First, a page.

In the village the population was spread out with 26.3% under the age of 18, 9.5% from 18 to 24, 26.9% from 25 to 44, 21.4% from 45 to 64, and 16.0% who were 65 years of age or older. The median age was 37 years. For every 100 females there were 86.9 males. For every 100 females age 18 and over, there were 80.8 males.
The median income for a household in the village was $26,198, and the median income for a family was $33,245. Males had a median income of $26,724 versus $19,904 for females. The per capita income for the village was $14,335. About 16.5% of families and 17.1% of the population were below the poverty line, including 23.3% of those under age 18 and 12.1% of those age 65 or over.
Wellsville is served by the Wellsville High School (Ohio). It is in the Wellsville Local school district.  Wellsville is also served by the Wellsville Carnegie Public Library. It was established on Feb. 15, 1912 In 2005, the library loaned more than 55,000 items to its 8,000 cardholders. Total holdings as of 2005 are over 36,000 volumes with over 62 periodical subscriptions.
- William Burr McIntosh - a lecturer, photographer, movie studio owner, silent film actor, author, publisher of Burr McIntosh Monthly
- Melvin E. Newlin - United States Marine and Medal of Honor recipient
- Clete Patterson - an NFL player
- James William Reilly - An Ohio state representative, general in Union Army during American Civil War
- P. Craig Russell - a comics illustrator
- Paul Travis - an artist
- Bevo Francis - a basketball player
- Mary Bowermaster - an American record holder in World Masters Athletics Championships
- William Chapman Ralston - A San Francisco businessman and financier, founder of Bank of California
- Tom Casey (Canadian football) - A Canadian Football League player, led league in rushing yards from 1950 to 1956
- William Peters Hepburn - A eleven-term Republican congressman from Iowa's now-obsolete 8th congressional district
- Wallace Samuel Gourley - a United States federal judge
- "US Gazetteer files 2010". United States Census Bureau. Retrieved 2013-01-06.
- "American FactFinder". United States Census Bureau. Retrieved 2013-01-06.
- "Population Estimates". United States Census Bureau. Retrieved 2013-06-17.
- Davidson, Edgar. Before the Memory Fades. The Wellsville Historical Society (n.d.).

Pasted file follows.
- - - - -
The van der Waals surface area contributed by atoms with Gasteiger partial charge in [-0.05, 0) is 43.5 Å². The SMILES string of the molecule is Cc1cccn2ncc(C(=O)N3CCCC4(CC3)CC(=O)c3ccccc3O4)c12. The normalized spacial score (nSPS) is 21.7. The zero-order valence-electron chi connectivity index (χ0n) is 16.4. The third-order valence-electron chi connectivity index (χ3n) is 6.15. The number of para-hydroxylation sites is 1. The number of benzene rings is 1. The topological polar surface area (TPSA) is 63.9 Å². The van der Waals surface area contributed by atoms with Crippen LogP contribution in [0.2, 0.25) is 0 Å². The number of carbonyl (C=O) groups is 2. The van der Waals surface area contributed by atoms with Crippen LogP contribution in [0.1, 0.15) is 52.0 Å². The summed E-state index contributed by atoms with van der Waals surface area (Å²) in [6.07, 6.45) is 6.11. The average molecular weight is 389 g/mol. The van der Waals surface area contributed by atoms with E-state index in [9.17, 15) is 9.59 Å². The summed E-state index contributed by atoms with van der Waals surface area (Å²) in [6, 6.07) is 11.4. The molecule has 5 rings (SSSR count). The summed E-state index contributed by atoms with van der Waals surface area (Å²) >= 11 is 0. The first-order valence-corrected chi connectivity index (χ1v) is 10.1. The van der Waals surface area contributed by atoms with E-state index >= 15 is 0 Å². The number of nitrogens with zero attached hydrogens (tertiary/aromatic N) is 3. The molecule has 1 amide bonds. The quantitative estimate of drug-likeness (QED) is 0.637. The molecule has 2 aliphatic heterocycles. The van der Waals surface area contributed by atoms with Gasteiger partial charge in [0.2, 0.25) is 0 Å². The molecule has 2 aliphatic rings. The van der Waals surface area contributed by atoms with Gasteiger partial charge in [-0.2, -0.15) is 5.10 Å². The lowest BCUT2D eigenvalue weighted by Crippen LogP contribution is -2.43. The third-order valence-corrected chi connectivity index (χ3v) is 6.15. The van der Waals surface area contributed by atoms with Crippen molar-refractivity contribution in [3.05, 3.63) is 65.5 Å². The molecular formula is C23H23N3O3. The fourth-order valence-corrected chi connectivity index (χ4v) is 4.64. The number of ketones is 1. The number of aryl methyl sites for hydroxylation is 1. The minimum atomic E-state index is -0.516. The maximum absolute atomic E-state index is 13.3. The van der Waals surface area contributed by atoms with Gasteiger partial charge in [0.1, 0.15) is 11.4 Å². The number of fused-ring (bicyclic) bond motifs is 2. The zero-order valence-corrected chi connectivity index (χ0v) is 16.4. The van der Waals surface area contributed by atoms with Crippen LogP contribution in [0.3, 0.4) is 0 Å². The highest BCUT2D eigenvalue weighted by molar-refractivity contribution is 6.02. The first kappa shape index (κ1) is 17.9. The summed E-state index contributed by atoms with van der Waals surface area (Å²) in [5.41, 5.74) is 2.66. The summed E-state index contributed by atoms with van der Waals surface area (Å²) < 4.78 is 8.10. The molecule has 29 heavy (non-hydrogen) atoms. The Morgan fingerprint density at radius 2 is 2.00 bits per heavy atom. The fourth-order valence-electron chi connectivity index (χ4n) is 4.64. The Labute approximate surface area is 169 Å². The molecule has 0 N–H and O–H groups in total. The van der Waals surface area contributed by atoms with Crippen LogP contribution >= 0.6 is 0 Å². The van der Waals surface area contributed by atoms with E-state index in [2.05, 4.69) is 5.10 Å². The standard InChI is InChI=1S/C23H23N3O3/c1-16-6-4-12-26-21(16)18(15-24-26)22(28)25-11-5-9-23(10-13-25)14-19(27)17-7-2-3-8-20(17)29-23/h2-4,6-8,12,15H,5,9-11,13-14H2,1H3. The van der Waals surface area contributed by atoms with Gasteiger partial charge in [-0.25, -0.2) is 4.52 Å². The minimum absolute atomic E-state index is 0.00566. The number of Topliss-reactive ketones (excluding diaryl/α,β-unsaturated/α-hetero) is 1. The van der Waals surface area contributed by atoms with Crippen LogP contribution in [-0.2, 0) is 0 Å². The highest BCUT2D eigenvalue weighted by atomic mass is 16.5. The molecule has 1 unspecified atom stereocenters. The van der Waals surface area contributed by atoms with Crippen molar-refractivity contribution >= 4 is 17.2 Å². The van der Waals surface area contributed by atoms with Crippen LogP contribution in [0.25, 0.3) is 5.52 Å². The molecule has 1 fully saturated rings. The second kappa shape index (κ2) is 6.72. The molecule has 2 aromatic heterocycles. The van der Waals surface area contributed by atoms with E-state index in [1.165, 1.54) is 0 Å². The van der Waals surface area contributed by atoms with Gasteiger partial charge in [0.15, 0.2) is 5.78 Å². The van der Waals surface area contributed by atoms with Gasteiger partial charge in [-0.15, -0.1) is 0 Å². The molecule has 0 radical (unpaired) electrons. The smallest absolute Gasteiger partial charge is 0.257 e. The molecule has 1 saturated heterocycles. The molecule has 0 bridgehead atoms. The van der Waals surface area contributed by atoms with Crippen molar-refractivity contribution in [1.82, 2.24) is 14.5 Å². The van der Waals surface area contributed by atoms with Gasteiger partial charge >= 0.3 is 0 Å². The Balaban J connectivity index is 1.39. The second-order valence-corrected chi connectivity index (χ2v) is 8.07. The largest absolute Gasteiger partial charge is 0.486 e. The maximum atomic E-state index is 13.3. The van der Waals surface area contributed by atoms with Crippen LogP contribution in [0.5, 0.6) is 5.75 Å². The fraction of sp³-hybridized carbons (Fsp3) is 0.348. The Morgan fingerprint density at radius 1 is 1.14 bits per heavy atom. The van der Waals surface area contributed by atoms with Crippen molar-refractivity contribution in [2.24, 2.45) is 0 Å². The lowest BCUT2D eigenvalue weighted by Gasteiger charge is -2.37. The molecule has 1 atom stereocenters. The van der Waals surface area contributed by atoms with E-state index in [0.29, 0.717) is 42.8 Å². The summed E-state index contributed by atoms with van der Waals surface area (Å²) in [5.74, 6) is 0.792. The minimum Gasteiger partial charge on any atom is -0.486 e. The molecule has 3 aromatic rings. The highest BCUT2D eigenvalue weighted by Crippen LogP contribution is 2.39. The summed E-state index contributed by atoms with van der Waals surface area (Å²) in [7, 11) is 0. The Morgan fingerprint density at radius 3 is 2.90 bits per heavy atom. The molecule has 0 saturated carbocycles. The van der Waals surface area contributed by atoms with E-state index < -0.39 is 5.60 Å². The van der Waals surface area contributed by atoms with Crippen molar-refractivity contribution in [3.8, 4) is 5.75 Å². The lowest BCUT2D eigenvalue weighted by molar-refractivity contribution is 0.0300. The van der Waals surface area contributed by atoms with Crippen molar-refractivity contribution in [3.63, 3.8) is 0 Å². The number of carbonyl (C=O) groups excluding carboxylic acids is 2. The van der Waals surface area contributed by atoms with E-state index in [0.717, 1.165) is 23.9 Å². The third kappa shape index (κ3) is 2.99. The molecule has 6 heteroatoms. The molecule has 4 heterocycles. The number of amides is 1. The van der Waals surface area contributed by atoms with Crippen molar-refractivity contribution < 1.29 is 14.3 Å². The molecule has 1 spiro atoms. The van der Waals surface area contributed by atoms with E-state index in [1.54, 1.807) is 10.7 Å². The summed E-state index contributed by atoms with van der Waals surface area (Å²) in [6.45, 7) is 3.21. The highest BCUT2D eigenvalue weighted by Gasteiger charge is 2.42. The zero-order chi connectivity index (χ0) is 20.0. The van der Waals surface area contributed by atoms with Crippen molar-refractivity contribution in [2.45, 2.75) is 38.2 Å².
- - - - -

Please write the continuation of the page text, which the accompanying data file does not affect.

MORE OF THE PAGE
- Mangus, Michael; Herman, Jennifer L. (2008). Ohio Encyclopedia. North American Book Dist LLC. p. 572. ISBN 978-1-878592-68-2.
- From Hale Farm's website: Though Wheatfield Village never really existed, the historic buildings are original 19th century structures built within Ohio's Western Reserve. These buildings were acquired by Hale Farm and moved to the site as part of a "historic preservation through relocation" program. http://wneo.org/halefarm/village/wheatfield2.htm
- McCord, William B. (1905). History of Columbiana County, Ohio and Representative Citizens. Biographical Publishing Company. p. 342.
- "US Gazetteer files: 2010, 2000, and 1990". United States Census Bureau. 2011-02-12. Retrieved 2011-04-23.
- "American FactFinder". United States Census Bureau. Retrieved 2008-01-31.
- "2005 Ohio Public Library Statistics:Statistics by County and Town". State Library of Ohio. Retrieved November 10, 2006.
- "Clete Patterson". Pro-Football-Reference.com. Retrieved August 3, 2011.
- "Politicians who died in Columbiana County". The Political Graveyard. Retrieved August 3, 2011.
- "P. Craig Russell", BookRags.com, retrieved August 3, 2011
- "Paul Travis, Painter, 1891–1975". Cleveland Arts Prize. Retrieved August 3, 2011.
- History of Wellsville, OH by Frank L. Wells From: History of Columbiana County, Ohio by Harold B. Barth The Historical Publishing Company Topeka-Indianapolis, 1926
- Before The Memory Fades 1795 - 1950 by Edgar Stanton Davidson Hardcover, 72 pages Publisher: The Wellsville Historical Society:1003 Riverside Avenue, Wellsville, OH(330) 532-1018
- Wellsville, Ohio's website
- PFC Melvin Earl Newlin's grave
-  The Wellsville Historical Society on Facebook.
-  Remarks made by President Lincoln at the Whitaker House in Wellsville, Ohio.